University of Louisville suing state board over accreditation issue

UofL is suing Kentucky's Board of Licensed Professional Counselors over accreditation requirements for licensing of graduates from the Clinical Mental Health Counseling Program. To issue a license, the state LPC board requires a counselor graduate from a program accredited by the Council on Accreditation of Counseling and Related Programs. UofL's accreditation was extended in January of 2022 until May, but expired on May 14.

In the suit, UofL is asking for "declaratory and injunctive relief" against the Board's policy that licensees have a degree from a CACREP accredited institution. The suit says state law requires licensees graduate from regionally accredited institutions, which UofL is through the Southern Association of Colleges and Schools Commission on Colleges. (WHAS)

Oath Keepers founder convicted of seditious conspiracy for role in Jan. 6

A federal jury in Washington D.C. has convicted two members of the far right Oath Keepers — including founder Stewart Rhodes — of seditious conspiracy for their involvement in the attack on the U.S. Capitol building on January 6, 2021, and for their attempts to overturn the results of the 2020 presidential election. Three other members of the group were also convicted of obstruction of an official proceeding in Congress, but were found not guilty of seditious conspiracy. Both Rhodes and Kelly Meggs, the other member of the group who was convicted of seditious conspiracy, also received guilty verdicts related to disrupting an official proceeding. Rhodes’s attorney said he plans to appeal the ruling, and a sentencing date has not yet been set. If upheld, Rhodes could face up to 20 years in prison for the seditious conspiracy conviction alone. (Truthout)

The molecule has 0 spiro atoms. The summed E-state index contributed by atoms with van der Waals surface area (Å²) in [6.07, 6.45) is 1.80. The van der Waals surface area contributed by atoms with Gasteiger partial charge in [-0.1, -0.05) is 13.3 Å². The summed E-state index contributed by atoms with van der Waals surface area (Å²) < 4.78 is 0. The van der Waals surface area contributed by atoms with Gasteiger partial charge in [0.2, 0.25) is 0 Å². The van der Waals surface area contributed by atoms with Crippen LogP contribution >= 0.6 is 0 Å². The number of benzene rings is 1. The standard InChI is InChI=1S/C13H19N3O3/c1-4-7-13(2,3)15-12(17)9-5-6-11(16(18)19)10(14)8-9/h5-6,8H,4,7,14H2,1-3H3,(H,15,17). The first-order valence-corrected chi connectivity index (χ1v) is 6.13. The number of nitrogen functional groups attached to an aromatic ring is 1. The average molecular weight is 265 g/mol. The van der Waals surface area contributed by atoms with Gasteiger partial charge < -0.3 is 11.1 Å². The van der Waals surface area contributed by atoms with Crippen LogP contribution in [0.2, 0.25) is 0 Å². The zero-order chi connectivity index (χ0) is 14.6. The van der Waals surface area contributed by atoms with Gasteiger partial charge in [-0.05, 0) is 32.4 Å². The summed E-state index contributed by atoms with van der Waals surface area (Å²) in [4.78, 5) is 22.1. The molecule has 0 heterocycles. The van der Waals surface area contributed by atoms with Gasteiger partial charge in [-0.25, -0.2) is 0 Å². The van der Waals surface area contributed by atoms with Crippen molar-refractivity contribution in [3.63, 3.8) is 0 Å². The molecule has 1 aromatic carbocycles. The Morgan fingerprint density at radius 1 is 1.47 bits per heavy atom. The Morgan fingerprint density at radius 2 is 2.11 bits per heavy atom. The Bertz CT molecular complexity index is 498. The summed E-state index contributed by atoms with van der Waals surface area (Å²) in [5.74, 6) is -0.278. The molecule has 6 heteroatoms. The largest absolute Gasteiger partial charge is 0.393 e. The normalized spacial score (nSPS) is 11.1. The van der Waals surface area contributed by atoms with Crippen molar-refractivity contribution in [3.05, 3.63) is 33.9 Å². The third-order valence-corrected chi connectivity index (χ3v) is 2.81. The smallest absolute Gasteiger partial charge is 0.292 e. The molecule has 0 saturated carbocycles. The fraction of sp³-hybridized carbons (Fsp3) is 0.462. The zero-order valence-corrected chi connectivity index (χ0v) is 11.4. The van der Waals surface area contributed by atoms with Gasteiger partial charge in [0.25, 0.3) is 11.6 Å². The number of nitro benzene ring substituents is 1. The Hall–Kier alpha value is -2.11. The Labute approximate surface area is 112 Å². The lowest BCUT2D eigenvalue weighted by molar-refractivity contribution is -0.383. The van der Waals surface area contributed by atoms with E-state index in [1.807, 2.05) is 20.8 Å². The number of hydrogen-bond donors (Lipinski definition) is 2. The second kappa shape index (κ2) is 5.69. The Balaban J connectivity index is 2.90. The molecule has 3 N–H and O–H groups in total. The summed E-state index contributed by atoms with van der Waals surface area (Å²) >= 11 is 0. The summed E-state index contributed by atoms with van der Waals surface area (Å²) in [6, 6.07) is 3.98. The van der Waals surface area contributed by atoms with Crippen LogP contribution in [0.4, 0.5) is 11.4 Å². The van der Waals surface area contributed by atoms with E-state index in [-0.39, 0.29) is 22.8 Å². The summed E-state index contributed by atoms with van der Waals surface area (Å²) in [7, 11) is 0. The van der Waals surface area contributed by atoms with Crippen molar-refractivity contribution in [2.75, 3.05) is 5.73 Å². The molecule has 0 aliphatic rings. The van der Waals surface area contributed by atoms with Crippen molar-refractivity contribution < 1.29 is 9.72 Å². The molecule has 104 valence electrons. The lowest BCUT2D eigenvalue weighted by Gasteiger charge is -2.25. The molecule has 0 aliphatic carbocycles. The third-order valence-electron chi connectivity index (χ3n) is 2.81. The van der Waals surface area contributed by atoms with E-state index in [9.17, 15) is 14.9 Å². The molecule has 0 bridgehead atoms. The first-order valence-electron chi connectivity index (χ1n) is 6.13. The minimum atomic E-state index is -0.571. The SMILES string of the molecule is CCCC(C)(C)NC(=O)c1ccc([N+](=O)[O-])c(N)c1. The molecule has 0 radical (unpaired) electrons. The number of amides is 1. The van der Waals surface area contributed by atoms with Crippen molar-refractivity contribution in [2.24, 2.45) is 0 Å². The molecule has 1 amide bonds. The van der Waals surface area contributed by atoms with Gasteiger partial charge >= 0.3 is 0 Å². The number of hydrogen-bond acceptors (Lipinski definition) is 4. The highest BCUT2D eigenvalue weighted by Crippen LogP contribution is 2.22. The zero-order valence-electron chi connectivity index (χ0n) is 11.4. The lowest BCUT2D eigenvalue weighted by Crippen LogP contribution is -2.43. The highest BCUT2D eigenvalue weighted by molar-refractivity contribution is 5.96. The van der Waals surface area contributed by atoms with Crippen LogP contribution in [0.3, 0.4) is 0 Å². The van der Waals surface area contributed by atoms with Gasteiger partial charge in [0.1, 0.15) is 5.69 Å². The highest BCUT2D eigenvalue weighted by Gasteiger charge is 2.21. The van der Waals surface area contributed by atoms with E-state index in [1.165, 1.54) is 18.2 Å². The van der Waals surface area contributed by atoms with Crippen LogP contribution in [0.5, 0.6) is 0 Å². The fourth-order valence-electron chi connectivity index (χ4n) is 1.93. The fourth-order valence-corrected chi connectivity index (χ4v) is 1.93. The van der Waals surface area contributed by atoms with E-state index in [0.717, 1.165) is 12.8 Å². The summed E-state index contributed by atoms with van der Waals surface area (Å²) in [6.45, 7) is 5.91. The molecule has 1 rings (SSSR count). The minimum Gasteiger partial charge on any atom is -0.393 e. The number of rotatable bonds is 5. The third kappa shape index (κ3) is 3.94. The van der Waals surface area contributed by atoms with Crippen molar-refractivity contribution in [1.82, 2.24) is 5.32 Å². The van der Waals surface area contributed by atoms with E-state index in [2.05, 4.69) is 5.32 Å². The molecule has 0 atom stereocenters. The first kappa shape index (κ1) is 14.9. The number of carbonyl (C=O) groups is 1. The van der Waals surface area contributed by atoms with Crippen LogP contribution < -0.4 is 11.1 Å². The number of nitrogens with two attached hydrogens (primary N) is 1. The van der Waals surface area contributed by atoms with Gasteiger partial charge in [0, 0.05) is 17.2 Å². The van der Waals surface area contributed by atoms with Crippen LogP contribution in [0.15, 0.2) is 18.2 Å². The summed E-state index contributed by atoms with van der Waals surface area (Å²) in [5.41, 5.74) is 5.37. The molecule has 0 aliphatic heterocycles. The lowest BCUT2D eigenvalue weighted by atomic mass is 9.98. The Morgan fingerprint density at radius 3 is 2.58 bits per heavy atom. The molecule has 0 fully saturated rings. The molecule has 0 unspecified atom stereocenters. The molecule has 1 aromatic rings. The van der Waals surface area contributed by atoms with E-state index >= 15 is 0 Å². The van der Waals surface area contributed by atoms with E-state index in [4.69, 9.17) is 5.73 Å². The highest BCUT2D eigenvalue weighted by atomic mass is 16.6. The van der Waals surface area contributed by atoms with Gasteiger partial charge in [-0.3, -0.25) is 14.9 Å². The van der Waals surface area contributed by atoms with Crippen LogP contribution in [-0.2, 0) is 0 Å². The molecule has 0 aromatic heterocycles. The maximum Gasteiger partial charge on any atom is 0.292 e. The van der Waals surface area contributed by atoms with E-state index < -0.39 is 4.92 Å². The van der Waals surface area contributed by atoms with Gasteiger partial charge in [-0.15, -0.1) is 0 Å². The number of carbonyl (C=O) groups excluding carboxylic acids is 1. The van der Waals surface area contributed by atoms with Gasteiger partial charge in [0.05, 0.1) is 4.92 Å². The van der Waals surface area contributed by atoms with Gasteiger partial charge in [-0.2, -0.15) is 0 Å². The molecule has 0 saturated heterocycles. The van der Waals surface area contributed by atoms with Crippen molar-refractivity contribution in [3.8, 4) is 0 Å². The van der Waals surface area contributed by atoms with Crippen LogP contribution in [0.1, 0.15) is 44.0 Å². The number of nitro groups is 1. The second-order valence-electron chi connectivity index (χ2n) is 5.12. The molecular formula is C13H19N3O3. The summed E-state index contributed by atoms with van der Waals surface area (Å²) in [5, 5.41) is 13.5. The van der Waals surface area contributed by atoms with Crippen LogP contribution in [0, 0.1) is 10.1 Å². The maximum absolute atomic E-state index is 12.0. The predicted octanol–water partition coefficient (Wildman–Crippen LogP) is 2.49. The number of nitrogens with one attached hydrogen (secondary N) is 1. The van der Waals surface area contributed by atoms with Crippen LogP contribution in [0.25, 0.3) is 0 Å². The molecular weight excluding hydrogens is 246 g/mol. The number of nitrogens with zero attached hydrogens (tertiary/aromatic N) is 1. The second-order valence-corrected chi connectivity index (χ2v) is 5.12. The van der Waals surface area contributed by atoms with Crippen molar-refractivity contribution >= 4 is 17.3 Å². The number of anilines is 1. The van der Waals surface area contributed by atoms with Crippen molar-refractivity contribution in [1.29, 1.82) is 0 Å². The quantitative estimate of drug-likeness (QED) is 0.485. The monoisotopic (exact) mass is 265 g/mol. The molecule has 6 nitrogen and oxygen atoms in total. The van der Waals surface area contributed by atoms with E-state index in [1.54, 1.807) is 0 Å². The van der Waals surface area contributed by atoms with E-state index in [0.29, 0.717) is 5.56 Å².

Hakeem Jeffries elected to lead House Dems after Pelosi

Emboldened House Democrats ushered in a new generation of leaders on Wednesday with Rep. Hakeem Jeffries elected to be the first Black American to head a major political party in Congress as long-serving Speaker Nancy Pelosi and her team step aside next year.

Showing rare party unity after their midterm election losses, the House Democrats moved seamlessly from one history-making leader to another, choosing the 52-year-old New Yorker, who has vowed to “get things done,” even after Republicans won control of the chamber. The closed-door vote was unanimous, by acclamation.  (WHAS)

And from the Twitterverse ...


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Forward Kentucky

The editorial board of Forward Kentucky. Articles under this author name have been written, edited, and approved by a number of the contributors on this site, as well as the publisher.

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All results from Tuesday’s primary

All results from Tuesday’s primary

Here’s a list of all the results from Kentucky’s 2024 primary election that were reported on the Board of Elections site. These include federal, state legislative, and some judges and county attorneys.